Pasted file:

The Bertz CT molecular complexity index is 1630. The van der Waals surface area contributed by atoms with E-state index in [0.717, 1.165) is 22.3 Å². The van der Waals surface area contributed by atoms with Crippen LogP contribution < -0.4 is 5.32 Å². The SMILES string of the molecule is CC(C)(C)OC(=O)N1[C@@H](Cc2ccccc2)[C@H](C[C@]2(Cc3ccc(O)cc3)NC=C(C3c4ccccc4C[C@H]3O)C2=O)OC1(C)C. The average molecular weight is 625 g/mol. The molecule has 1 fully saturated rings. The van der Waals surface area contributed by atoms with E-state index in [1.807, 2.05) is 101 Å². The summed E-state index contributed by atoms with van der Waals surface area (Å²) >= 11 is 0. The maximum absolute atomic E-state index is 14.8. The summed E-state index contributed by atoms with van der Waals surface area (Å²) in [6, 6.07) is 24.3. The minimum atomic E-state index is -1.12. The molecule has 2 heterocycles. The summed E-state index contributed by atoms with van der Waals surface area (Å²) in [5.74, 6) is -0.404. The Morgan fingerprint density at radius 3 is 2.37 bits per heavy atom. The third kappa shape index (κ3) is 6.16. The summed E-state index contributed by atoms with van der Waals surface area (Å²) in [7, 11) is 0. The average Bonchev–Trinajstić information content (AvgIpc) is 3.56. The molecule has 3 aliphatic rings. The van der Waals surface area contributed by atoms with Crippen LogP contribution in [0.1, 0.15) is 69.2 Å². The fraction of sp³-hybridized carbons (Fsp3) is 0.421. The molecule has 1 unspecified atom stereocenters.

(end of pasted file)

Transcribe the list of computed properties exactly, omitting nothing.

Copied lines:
The Bertz CT molecular complexity index is 1630. The van der Waals surface area contributed by atoms with E-state index in [0.717, 1.165) is 22.3 Å². The van der Waals surface area contributed by atoms with Crippen LogP contribution < -0.4 is 5.32 Å². The SMILES string of the molecule is CC(C)(C)OC(=O)N1[C@@H](Cc2ccccc2)[C@H](C[C@]2(Cc3ccc(O)cc3)NC=C(C3c4ccccc4C[C@H]3O)C2=O)OC1(C)C. The average molecular weight is 625 g/mol. The molecule has 1 fully saturated rings. The van der Waals surface area contributed by atoms with E-state index in [1.807, 2.05) is 101 Å². The summed E-state index contributed by atoms with van der Waals surface area (Å²) >= 11 is 0. The maximum absolute atomic E-state index is 14.8. The summed E-state index contributed by atoms with van der Waals surface area (Å²) in [6, 6.07) is 24.3. The minimum atomic E-state index is -1.12. The molecule has 2 heterocycles. The summed E-state index contributed by atoms with van der Waals surface area (Å²) in [5.74, 6) is -0.404. The Morgan fingerprint density at radius 3 is 2.37 bits per heavy atom. The third kappa shape index (κ3) is 6.16. The summed E-state index contributed by atoms with van der Waals surface area (Å²) in [7, 11) is 0. The average Bonchev–Trinajstić information content (AvgIpc) is 3.56. The molecule has 3 aliphatic rings. The van der Waals surface area contributed by atoms with Crippen LogP contribution in [0.1, 0.15) is 69.2 Å². The fraction of sp³-hybridized carbons (Fsp3) is 0.421. The molecule has 1 unspecified atom stereocenters.